As the Harvard community continues to deal with heightened security measures surrounding the Yard—including checkpoints and restricted access to freshman dorms—Occupy Harvard protesters are fighting the sentiment that occupiers are to blame for the increased security, asserting that the administration is leveraging the security measures to cast the demonstration in a negative light.
Protesters and non-participants sympathetic to the movement argue that the security measures are an overreaction and send an antithetical message to the occupation’s goals of creating an inclusive space for public dialogue at Harvard.
“In the past, Harvard has not acted this way towards much larger security risks ... Last year there was an armed robbery in front of Thayer and the Yard wasn’t shut down then,” said Taras B. Dreszer ’14, who has been active in Occupy Harvard since the tent city was first built last week.
“We don’t feel like we did anything to warrant that security, and we shouldn’t be blamed for it. It’s 100 percent the Administration’s fault,” Dreszer said. “In my opinion they’re doing it out of fear that their image will be compromised. And they’re doing it to turn student opinion against us, which has had a certain degree of success.”
Last Thursday, University Provost Alan M. Garber ’76 and Executive Vice President Katie Lapp issued a statement explaining their decision to restrict access to the Yard, a move they said was motivated by security concerns and not an attempt to stifle speech.
“First, we respect and protect the rights of members of the Harvard community to express their views on matters of public debate,” the statement read. “These rights, of course, are tempered by the rights of other members of our community to express their views, and for all of us to live, study, and work in an educationally appropriate environment.”
“The events of last night raised safety concerns: the number of demonstrators was large, many of the demonstrators were not from Harvard, and specific behaviors were troubling. For this reason, the University took what we consider to be appropriate security precautions as the situation evolved during the evening,” Garber and Lapp added, referring to the events of Wednesday night when protesters first entered the Yard.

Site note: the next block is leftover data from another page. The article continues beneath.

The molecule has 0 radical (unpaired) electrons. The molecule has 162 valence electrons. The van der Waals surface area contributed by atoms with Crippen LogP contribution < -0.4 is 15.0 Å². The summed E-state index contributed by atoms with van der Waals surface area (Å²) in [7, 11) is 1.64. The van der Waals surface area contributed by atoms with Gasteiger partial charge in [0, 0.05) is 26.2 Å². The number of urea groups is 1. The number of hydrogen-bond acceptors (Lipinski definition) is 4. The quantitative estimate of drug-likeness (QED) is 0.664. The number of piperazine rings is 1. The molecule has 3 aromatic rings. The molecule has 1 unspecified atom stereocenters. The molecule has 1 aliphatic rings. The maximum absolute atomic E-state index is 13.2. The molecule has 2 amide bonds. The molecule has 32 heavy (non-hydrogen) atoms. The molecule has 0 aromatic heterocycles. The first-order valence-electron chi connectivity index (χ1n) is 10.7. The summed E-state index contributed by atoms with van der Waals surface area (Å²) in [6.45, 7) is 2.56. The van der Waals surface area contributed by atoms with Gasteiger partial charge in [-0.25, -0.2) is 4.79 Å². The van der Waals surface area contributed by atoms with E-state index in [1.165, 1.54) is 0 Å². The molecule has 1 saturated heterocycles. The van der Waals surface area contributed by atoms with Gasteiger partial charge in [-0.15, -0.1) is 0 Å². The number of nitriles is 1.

Over the weekend, Occupy Harvard released a statement through their website condemning the heightened security in the Yard.
“The ongoing ID checks and partial gate closures are as unnecessary as they are inconvenient,” the statement read. “Furthermore, the decision to only grant entry to Harvard ID holders has reinforced the institutional exclusivity and elitism that Occupy Harvard seeks to change.”
Faculty members have also raised concerns about the new security measures, ranging from logistical issues to questions of the symbolic implications of keeping the Yard locked down to non-Harvard affiliates.
Over the weekend, Law School Professor Duncan Kennedy ’64 penned a criticism of the security protocols in a letter to President Faust that was subsequently released to the media.
“I understand that it might have been the view of some that it was important to protect the symbolic center the University against an equally symbolic contamination by ‘outsiders,’ or that there were other questions of ‘image’ involved,” the letter read. “But ... as a participant, the massive security presence, albeit friendly enough, had a Homeland Security feel to it.”
History Associate Professor Alison F. Frank shares similar concerns and has decided to hold class off-campus at Café Algiers in Harvard Square this coming week.
“It’s not an expression of my passionate support for the Occupy Harvard movement. It’s an expression of my support of a campus that is open to the community,” Frank said. “You can’t have a dialogue if you’re afraid of people who are not formal members of the Harvard community.”
Frank asserts that limiting access to Harvard Yard to only those who have Harvard IDs sends the wrong message people who are not officially affiliated with the University.